9. The apparatus of claim 1, further comprising an entrance slit between the two elements and the array wherein said at least two elements convey electromagnetic radiation from the entrance slit to the detector array and said apparatus provides substantially the same magnification of the entrance slit at the detector array at different wavelengths in the spectrum.
10. The apparatus of claim 1, further comprising a lens, said at least two elements including a grating placed substantially at a focal point of the lens that focuses the electromagnetic radiation from the grating to the detector array.
11. The apparatus of claim 1, said at least two elements comprising a lens component, and a grating placed substantially at a focal point of the lens component that conveys the electromagnetic radiation from the grating to the detector.
12. The apparatus of claim 11, said at least two elements comprising a prism integral with the lens component.
13. The apparatus of claim 1, further comprising a lens, said at least two elements including a prism and a grating, wherein the prism, lens and grating are separate components.
14. The apparatus of claim 1, further comprising a lens, said at least two elements including a prism and a grating, wherein any two or more of the prism, lens and grating are combined to form a unitary single optical component.
15. The apparatus of claim 14, wherein the prism, lens and grating are combined to form a unitary single optical component.
16. The apparatus of claim 1, said at least two elements including a prism, a grating and a lens component integral with the prism.
17. The apparatus of claim 1, said at least two elements including a transmissive or reflective grating.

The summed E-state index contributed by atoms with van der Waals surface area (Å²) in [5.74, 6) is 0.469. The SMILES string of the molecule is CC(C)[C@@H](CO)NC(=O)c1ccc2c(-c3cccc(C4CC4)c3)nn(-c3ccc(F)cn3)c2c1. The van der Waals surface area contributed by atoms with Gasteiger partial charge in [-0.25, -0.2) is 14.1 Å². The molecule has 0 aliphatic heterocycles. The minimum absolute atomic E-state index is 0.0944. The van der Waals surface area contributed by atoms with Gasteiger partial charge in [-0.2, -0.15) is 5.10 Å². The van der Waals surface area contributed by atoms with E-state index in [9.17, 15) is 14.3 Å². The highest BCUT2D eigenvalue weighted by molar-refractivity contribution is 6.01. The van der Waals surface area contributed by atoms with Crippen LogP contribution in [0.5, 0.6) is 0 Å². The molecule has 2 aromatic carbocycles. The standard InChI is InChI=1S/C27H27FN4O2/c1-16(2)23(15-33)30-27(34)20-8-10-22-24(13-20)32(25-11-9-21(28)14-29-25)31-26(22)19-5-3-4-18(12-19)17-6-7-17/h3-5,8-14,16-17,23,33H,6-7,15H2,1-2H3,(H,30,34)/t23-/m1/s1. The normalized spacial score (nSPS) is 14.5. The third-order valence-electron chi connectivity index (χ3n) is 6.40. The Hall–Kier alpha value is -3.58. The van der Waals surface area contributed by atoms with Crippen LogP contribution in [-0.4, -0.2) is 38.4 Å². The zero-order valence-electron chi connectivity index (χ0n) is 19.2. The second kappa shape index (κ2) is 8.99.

18. The apparatus of claim 1, said at least two elements comprising a prism having a surface receiving the electromagnetic radiation from a collimating lens, said surface being aspheric to compensate for geometric aberration introduced by the collimating lens.
19. The apparatus of claim 1, wherein said at least two elements are integral with one another to form a single optical member.
20. An optical apparatus, comprising:
at least a first and a second element that disperse electromagnetic radiation according to wavelength, said at least two elements having a combined dispersive characteristic such that they substantially linearly disperse the electromagnetic radiation over at least a portion of an electromagnetic spectrum, wherein said at least two elements are arranged so that the apparatus is substantially telecentric; and
a two dimensional array of input/output optical channels conveying electromagnetic radiation signals to or from the at least two elements, said at least two elements multiplexing or demultiplexing the electromagnetic radiation signals.
21. The apparatus of claim 20, wherein a group of optical channels of said array conveys electromagnetic radiation of a corresponding wavelength range in a spectrum.
22. The apparatus of claim 20, wherein said array comprises a plurality of groups of optical channels, each group conveying electromagnetic radiation of a corresponding wavelength range in a spectrum.
23. The apparatus of claim 22, wherein said plurality of groups of optical channels contain substantially the same number of optical channels.